Gabbiano’s crowd-pleasing Italian-American menu is already leading to weekday table waits

Some restaurants are like some people: you know you’re going to love them from the first moment you see them.

Gabbiano and I clicked right away thanks to its warm and lively interior with walls of hand-painted Italian frescoes, a line cook beating chicken breasts for Parm out back, and a “When you’re here” vibe. , you are family. that Olive Garden can only simulate.

And I’m not the only one feeling this love. Open since January and run by Portland restaurant veterans David Sigal and Blake Foster, the Italian-American-inspired space in northeast Portland is already waiting for its reserved spots, even on a sleepy Wednesday. Though decidedly East Coast red sauce in its overall approach, Gabbiano’s menu could appeal to anyone from a picky kid to a picky traditionalist to a picky foodie.

Everyone is talking about the mozzarella cuts ($10), which sell out early every night. Breaded and fried cheese is served in a molded shot glass filled with tangy marinara. They’re more than a gimmick, however, they’re actually great. Bring the 90s back to life and order a drop of limoncello ($12), a much more interesting twist on the sweet original, with homemade saffron limoncello and roasted lemon vodka.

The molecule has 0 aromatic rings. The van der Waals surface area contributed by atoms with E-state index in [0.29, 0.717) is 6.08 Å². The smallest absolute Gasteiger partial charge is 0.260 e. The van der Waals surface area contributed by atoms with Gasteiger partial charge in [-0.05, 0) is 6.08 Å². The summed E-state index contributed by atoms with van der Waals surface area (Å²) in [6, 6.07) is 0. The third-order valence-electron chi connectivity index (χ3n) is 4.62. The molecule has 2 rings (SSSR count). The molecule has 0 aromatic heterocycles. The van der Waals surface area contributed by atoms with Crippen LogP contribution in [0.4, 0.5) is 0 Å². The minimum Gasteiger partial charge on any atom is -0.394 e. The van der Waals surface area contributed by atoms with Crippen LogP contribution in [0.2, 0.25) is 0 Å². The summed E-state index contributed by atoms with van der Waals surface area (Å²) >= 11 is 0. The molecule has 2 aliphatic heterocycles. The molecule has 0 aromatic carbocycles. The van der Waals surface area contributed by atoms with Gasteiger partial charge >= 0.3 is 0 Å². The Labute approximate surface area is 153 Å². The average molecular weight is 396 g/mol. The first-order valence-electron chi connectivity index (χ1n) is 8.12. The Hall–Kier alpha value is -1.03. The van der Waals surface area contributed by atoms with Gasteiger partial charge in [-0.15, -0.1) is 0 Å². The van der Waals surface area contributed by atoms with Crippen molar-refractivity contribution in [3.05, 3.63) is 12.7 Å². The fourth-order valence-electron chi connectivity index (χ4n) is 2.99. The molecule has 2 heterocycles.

The classics are also composed. For example, the enormous Chicken Parmesan ($20) is a monolith of juicy brined breast breaded and fried to golden brown perfection, then topped with marinara and generous mozzarella. It’s even juicy the next day when reheated in the oven and made into a sandwich. There’s no spaghetti on the menu, but there is chitarra ($14), a thicker and slightly sweeter version of the noodle that comes with marinara and parmesan cheese. Add the meatballs for $7; it’s a mix of pork and beef with just the right amount of breadcrumbs and fat for a dense, succulent bite.

A Caesar ($12) was standard issue but well done – oh so many anchovies on a bed of crispy gem lettuce, and the fries on an order of calamari ($14) were light enough to give the squid the spotlight. Pro tip: ask for a ramekin of red sauce for dipping, as the aioli was just a bit too rich and understated.

There’s also a nod, here and there, to Pacific Northwest ingredients. Girlfriend Pasta ($25) comes with a generous helping of Dungeness crab on squid ink tagliatelle that’s buttered in front, followed by a substantial kick of Calabrian chili. There’s also some mint in the mix, and more herbs and acid would have been a welcome way to make the dish a bit more complex.

Gabbiano’s joins an already impressive food and drink clique on this little stretch of northeast 30th Avenue, including Expatriate and Dame. I am happy to see that he has become an instant member of this club.

TO EAT: Gabbiano’s, 5411 NE 30th Ave., 503-719-4373, 4 p.m. to 10 p.m. Wednesday to Sunday.

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